There is a lot of cyclicity in the Lower Cretaceous of the UAE expressed as marl – carbonate cycles – where the marls are the expression of the land derived clays that are more pure in more proximal settings. See Davies et al. (2002) or Yose et al. (2006) (AAPG Memoir).

Actually both the Nahr Umr and Natih are rich in Orbitolina and neither indicate particular deep water. Remember that water depth is not the only factor controlling MFS position – consider a depositional transect and which facies are proximal and which are distal. See papers by Maurer et al. and Droste in GeoArabia Special Publication 4 and Davies et al. 2002 in GeoArabia.

The Arabian Plate model is applicable to Kurdistan. For examples, see the paper on the Triassic by Davies and Simmons (2018) in an EAGE Special Publication.

For sure! We are now in a time of transgression – the geological record of the past can help us understand the future state of the Earth.

These are essential. Only outcrops can really help us really capture all the stratigraphic details. I refer you to the excellent publications of Al-Mojel on the Jurassic of Saudi Arabia.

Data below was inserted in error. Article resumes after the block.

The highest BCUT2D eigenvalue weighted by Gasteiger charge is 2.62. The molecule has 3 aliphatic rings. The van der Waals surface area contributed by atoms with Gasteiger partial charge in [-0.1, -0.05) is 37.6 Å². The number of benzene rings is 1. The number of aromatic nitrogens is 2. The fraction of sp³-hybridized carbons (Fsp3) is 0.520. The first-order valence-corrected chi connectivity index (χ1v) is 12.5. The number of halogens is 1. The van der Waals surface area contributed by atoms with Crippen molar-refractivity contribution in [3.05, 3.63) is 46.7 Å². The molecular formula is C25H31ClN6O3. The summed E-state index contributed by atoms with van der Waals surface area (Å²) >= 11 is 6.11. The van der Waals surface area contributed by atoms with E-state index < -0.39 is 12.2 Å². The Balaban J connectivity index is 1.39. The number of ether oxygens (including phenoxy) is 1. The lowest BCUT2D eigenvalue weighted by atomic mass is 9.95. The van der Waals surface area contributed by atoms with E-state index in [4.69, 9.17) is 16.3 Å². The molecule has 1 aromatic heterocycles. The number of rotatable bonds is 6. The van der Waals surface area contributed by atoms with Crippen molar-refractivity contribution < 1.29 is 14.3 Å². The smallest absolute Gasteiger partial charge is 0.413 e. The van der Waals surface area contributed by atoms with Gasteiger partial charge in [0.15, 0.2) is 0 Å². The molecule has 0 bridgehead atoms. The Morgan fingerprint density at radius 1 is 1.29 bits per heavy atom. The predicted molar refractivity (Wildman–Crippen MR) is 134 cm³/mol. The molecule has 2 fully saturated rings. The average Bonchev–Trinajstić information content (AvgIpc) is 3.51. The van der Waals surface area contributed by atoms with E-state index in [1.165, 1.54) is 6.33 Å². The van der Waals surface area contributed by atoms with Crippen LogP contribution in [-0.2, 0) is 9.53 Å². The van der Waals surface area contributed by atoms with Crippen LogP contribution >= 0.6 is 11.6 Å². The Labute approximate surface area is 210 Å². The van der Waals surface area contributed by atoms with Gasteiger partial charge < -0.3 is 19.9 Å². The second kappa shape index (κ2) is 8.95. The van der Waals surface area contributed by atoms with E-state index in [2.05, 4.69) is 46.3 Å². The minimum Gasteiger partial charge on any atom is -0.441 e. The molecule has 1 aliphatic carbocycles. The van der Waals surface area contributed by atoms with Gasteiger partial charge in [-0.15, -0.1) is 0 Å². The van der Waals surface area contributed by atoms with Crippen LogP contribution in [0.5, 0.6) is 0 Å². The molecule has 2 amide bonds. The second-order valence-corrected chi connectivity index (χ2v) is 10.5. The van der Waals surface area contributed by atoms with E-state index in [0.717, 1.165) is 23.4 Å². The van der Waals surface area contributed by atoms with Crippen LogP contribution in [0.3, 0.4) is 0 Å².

Two factors – have they really been looked for? And is seal effectiveness an issue? We need to develop concepts (e.g. lowstands) and then gather the relevant data to prove them up.

Not easily.

Some nice work has recently been published by Stephenson and Korngreen on the Permian of the Dead Sea region.

There is a lot of information on the initial Aptian sea-level rise and a glacio-eustatic late Aptian sea-level fall. See GeoArabia Special Publication 4.

Yes. If we develop stratigraphic trap concepts, such as lowstand plays, and then deliberately gather data to test these, they will be found. Large new discoveries continue to be made – the Middle East still has much to give.

Yes, from proximal vs distal facies, and parasequence stacking patterns. But it may not be easy…

About this webinar